11. Produce a final project report. The overarching aim is to investigate reactions to a variety of different kinds of 'touch experiences' within a museum setting. 


Museum professionals
The range of 'touch experience' installations will offer a variety of ways of engaging with different audiences and deploy modern and traditional methods. Most importantly, these will have been assessed so that museum professionals can make reasoned choices in planning and executing exhibitions which provide sensory engagement with ancient and fragile remains. The network cluster and the more recent REACT-HEIF award have both involved a variety of end-users. The network members set the agenda as keeping the focus on the ancient object with the technology in the background. It was this input that led to the juxtapositioning and superimposing of real object and 'tactile experience' which is a focus of the present trial. Our project partner, National Museums Scotland, is in the midst of major rennovation and redisplay. They already have a relationship with a commercial company, 'Relicarte', and the National Conservation Centre. Thus we know that with established and continuing close collaboration the results of a public trial will be seen as useful to museum professionals and serve their agendas. The public event will be both a way of gathering research data and also an excellent method of dissemination and impact. The membership of the advisory and dissemination panel has been chosen to help with impact on the future takeup of the ideas generated by the project (see below).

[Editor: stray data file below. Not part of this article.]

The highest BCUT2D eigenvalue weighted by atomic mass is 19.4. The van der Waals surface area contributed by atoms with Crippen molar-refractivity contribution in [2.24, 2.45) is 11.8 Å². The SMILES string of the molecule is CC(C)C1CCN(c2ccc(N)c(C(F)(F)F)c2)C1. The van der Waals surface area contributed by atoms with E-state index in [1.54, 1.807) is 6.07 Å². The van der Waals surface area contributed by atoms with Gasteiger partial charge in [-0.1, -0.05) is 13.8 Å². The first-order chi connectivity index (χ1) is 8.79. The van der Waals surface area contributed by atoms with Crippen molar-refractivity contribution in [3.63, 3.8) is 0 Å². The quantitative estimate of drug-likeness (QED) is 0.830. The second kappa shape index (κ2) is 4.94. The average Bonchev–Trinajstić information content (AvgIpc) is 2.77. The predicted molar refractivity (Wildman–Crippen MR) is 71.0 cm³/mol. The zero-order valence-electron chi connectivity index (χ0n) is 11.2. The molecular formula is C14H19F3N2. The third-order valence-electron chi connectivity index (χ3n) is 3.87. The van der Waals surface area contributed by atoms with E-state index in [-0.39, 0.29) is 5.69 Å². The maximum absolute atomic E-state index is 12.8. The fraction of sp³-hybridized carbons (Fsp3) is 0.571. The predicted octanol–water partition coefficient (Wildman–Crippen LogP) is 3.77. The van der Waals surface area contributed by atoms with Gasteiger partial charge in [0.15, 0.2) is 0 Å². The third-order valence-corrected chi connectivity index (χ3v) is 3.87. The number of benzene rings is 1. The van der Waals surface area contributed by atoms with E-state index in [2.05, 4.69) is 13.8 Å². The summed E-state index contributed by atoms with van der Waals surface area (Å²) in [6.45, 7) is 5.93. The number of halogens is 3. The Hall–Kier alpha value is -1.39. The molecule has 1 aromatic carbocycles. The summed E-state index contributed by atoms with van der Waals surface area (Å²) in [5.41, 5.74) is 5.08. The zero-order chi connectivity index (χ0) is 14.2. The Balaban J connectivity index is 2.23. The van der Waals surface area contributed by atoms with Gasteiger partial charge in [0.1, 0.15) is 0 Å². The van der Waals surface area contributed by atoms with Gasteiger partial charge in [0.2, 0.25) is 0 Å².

Museum visitors will be the prime beneficiaries of this research.
Direct contact with visitors: Museums visitors who participate in the trials and see the installations will have an enhanced museum visit where they will see research in practice. Previous comments show that this is valued so the 'dialogue with science' element of the visitor experience will be made clear as part of published information for visitors and those taking part in the trials. The visit will also be enhanced by the sensory engagement with the touch experiences and whilst individuals may be comparing and assessing the installations it is expected that their overall experience will have been enhanced by touch experiences. The development of strong linkage between the touch experience and the ancient artefacts will allow the experience to have a measure of authenticity and thus enhance the visitor experience.
Range of visitor groups: individuals, families, schools, special needs (especially visually impaired). All of these visitors will interact with the touch experiences in some way. We are especially keen to contribute ideas for ways to improve access to visually impaired people. Coming after the paralympics, there is a mood to challenge accepted norms of provision and we would like this project to contribute to this shift in perception. 

Future visitors: the overall outcome of the project is to see the ideas tested here ultimately put into practice in current and future exhibitions. This is why we have asked a key set of people from the UK mainland, Scottish islands, and Europe to join the 'advisory and dissemination panel'. Most are specifically involved in planning new displays for which they already have funding, or are in the midst of developing new initiatives or have ways of combining traditional displays with replicas because of their links across traditional museums and open air museums. They will engage with the project at planning stage and see the ideas in action as well as having access to the results.The project will be able to inform their future plans and impact on the future museum visitor. We see this set of people as 'agents for change'. They will have their own experiences of the installations which will be backed up by the published peer review article and by the website. The latter will have videoclips available so that others may see the installations in action.

The article and website will disseminate the research to the wider user group with the panel members acting as catalysts.